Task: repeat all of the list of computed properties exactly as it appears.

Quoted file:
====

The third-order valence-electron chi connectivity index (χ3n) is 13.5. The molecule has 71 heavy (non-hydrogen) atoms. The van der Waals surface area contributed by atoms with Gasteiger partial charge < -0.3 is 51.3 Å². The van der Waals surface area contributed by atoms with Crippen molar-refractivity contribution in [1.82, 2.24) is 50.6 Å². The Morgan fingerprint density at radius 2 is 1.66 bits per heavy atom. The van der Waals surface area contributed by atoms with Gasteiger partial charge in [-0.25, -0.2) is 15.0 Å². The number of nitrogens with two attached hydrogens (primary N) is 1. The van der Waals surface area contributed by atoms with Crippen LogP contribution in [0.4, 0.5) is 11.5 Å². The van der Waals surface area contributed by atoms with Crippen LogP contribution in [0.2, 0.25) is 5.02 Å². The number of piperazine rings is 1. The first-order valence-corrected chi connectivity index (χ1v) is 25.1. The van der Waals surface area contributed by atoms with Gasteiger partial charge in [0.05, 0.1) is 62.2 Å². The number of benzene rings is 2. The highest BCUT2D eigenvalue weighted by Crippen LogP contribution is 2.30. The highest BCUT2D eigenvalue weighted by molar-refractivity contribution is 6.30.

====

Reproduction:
The third-order valence-electron chi connectivity index (χ3n) is 13.5. The molecule has 71 heavy (non-hydrogen) atoms. The van der Waals surface area contributed by atoms with Gasteiger partial charge < -0.3 is 51.3 Å². The van der Waals surface area contributed by atoms with Crippen molar-refractivity contribution in [1.82, 2.24) is 50.6 Å². The Morgan fingerprint density at radius 2 is 1.66 bits per heavy atom. The van der Waals surface area contributed by atoms with Gasteiger partial charge in [-0.25, -0.2) is 15.0 Å². The number of nitrogens with two attached hydrogens (primary N) is 1. The van der Waals surface area contributed by atoms with Crippen LogP contribution in [0.4, 0.5) is 11.5 Å². The van der Waals surface area contributed by atoms with Crippen LogP contribution in [0.2, 0.25) is 5.02 Å². The number of piperazine rings is 1. The first-order valence-corrected chi connectivity index (χ1v) is 25.1. The van der Waals surface area contributed by atoms with Gasteiger partial charge in [0.05, 0.1) is 62.2 Å². The number of benzene rings is 2. The highest BCUT2D eigenvalue weighted by Crippen LogP contribution is 2.30. The highest BCUT2D eigenvalue weighted by molar-refractivity contribution is 6.30.